Asking to Be Looked at
- Mapplethorpe: A Biography by Patricia Morrisroe
Macmillan, 461 pp, £20.00, September 1995, ISBN 0 333 66941 X
- Playing with the Edge: The Photographic Achievement of Robert Mapplethorpe by Arthur Danto
California, 206 pp, £20.00, October 1995, ISBN 0 520 20051 9
New York’s Guggenheim Museum contains in an annex a covert Robert Mapplethorpe gallery, a sober exhibition space which, like the masterpieces of its namesake, seems consecrated to the unusual and the mortifying. The current show – Joel-Peter Witkin’s photographs of corpses, amputees and hermaphrodites – holds a grotesqueness sufficient to remind the visitor of how sweet, how antique already, the infamous Mapplethorpe images have become. At least his models were alive.
Vol. 18 No. 3 · 8 February 1996
Wayne Koestenbaum (LRB, 25 January) says he is not into fist-fucking. Presumably he is not into jock-sniffing either, otherwise he would not wonder at how a ‘self-identified straight man’ like Arthur Danto could be traumatised by the sort of photographs he, Koestenbaum, finds ‘instructive’, yet also admit to having registered the size of his fellow soldiers’ cocks while in the Army. There is a world of difference between the sight of someone taking a shower and ‘acts beyond the pale of wedlock’. That said, Koestenbaum’s review prompted me to reread Sir Roy Vandervane’s pungent reflections on penises in Kingsley Amis’s Girl, 20. I include them here in the hope that Professor Koestenbaum may find them as instructive as Mapplethorpe’s photographs.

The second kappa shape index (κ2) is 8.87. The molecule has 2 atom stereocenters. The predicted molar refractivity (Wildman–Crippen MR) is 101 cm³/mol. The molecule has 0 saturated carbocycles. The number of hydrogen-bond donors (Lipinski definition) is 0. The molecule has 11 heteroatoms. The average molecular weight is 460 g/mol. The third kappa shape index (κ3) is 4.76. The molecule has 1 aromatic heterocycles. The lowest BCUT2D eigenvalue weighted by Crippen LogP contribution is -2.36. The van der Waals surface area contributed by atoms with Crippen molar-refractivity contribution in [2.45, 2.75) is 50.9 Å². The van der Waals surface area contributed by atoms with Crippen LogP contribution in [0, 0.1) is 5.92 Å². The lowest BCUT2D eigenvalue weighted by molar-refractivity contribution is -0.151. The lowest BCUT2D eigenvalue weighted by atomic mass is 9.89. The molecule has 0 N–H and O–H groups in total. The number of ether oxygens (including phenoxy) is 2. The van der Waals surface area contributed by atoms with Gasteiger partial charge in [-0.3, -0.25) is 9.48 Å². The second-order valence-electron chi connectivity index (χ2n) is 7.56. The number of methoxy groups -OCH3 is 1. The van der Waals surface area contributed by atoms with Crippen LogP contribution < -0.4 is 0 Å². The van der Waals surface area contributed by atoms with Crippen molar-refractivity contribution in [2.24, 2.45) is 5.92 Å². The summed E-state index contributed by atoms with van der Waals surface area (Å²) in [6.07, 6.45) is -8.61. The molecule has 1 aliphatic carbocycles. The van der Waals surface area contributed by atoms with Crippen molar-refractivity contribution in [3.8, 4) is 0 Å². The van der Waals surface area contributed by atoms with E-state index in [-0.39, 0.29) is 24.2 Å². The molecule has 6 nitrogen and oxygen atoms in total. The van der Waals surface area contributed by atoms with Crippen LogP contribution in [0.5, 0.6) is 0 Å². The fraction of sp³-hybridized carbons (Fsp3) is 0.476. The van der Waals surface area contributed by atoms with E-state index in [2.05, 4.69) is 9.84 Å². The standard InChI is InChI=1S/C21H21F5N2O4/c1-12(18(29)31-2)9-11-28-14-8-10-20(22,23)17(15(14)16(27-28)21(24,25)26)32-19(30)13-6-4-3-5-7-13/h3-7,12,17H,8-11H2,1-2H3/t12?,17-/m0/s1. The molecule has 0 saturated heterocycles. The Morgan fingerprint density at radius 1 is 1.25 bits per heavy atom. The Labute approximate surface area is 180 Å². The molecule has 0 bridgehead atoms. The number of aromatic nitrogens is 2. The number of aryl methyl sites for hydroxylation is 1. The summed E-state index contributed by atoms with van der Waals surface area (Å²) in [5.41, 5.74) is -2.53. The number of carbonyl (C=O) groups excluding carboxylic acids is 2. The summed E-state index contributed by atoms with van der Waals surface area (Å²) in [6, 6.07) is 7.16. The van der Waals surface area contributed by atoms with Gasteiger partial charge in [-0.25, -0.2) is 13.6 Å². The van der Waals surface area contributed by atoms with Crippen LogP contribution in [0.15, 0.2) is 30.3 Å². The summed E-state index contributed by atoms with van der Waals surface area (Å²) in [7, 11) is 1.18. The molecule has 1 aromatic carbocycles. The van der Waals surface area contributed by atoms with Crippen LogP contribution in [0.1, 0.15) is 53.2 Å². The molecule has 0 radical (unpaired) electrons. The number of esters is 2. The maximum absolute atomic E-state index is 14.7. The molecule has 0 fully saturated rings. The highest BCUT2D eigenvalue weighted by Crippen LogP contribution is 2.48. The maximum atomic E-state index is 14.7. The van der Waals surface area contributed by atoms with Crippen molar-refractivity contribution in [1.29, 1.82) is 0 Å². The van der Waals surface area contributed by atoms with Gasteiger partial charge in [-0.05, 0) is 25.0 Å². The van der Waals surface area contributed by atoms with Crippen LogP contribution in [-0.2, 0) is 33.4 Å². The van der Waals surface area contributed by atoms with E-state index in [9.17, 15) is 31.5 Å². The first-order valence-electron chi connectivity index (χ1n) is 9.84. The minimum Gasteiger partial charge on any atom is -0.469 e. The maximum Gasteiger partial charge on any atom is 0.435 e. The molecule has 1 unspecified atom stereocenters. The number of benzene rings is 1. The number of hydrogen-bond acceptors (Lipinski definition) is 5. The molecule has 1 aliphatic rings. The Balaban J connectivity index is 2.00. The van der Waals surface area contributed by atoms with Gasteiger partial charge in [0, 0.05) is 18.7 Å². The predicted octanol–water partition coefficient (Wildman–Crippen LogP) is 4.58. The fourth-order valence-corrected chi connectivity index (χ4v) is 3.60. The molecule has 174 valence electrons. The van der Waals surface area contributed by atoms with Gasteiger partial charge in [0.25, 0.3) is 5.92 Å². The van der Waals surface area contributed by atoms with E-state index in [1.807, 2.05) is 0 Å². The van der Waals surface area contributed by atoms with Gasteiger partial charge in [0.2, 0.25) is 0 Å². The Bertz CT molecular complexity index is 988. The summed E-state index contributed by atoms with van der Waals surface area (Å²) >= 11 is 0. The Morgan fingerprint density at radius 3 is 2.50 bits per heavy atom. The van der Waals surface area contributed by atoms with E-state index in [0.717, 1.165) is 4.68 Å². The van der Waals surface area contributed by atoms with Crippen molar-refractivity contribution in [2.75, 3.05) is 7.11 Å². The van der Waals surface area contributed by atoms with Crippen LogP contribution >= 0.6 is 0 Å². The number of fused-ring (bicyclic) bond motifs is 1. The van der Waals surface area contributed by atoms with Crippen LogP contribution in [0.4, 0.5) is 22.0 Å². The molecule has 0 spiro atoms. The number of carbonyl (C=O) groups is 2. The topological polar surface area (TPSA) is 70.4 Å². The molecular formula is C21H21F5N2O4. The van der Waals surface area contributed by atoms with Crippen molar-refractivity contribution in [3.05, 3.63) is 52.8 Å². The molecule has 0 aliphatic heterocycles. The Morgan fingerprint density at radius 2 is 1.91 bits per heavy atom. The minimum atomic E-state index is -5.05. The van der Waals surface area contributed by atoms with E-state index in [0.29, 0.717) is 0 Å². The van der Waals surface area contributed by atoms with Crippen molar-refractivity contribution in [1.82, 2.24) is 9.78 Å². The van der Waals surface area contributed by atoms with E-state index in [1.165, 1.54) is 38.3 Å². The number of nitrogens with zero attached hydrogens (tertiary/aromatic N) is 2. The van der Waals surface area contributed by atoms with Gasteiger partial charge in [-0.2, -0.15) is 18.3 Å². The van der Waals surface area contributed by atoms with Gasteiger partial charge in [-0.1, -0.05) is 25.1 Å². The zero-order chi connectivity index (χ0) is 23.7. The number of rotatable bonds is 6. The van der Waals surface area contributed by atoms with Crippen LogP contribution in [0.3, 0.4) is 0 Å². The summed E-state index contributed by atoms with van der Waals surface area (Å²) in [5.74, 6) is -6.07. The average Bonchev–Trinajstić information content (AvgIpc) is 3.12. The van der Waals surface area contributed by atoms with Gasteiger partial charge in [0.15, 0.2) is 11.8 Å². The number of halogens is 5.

What about turning queer? you say to yourself. Plenty of facilities, these days highly respectable, pleasant companions, relatively inexpensive. And a prick is a splendid thing, and a splendid idea as well. It strikes you. The trouble is that in every case it’s got a man on the end of it. Which I’m afraid puts paid to it as far as I’m concerned.